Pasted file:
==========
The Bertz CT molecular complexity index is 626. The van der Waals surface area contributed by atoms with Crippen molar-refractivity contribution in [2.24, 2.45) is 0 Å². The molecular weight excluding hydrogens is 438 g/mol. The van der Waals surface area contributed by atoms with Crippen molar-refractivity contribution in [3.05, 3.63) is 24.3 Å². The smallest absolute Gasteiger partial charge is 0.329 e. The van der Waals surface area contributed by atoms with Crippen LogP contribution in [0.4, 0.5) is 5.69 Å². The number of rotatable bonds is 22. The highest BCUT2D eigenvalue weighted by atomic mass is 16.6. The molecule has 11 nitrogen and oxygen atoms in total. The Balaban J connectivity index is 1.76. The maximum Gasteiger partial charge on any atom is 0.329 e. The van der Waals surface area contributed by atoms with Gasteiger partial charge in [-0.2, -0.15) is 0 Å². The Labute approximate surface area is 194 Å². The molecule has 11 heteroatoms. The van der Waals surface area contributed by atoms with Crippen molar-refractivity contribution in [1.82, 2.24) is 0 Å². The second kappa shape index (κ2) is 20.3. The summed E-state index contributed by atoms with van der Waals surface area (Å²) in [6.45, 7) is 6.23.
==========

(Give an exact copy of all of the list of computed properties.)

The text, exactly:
The Bertz CT molecular complexity index is 626. The van der Waals surface area contributed by atoms with Crippen molar-refractivity contribution in [2.24, 2.45) is 0 Å². The molecular weight excluding hydrogens is 438 g/mol. The van der Waals surface area contributed by atoms with Crippen molar-refractivity contribution in [3.05, 3.63) is 24.3 Å². The smallest absolute Gasteiger partial charge is 0.329 e. The van der Waals surface area contributed by atoms with Crippen LogP contribution in [0.4, 0.5) is 5.69 Å². The number of rotatable bonds is 22. The highest BCUT2D eigenvalue weighted by atomic mass is 16.6. The molecule has 11 nitrogen and oxygen atoms in total. The Balaban J connectivity index is 1.76. The maximum Gasteiger partial charge on any atom is 0.329 e. The van der Waals surface area contributed by atoms with Gasteiger partial charge in [-0.2, -0.15) is 0 Å². The Labute approximate surface area is 194 Å². The molecule has 11 heteroatoms. The van der Waals surface area contributed by atoms with Crippen molar-refractivity contribution in [1.82, 2.24) is 0 Å². The second kappa shape index (κ2) is 20.3. The summed E-state index contributed by atoms with van der Waals surface area (Å²) in [6.45, 7) is 6.23.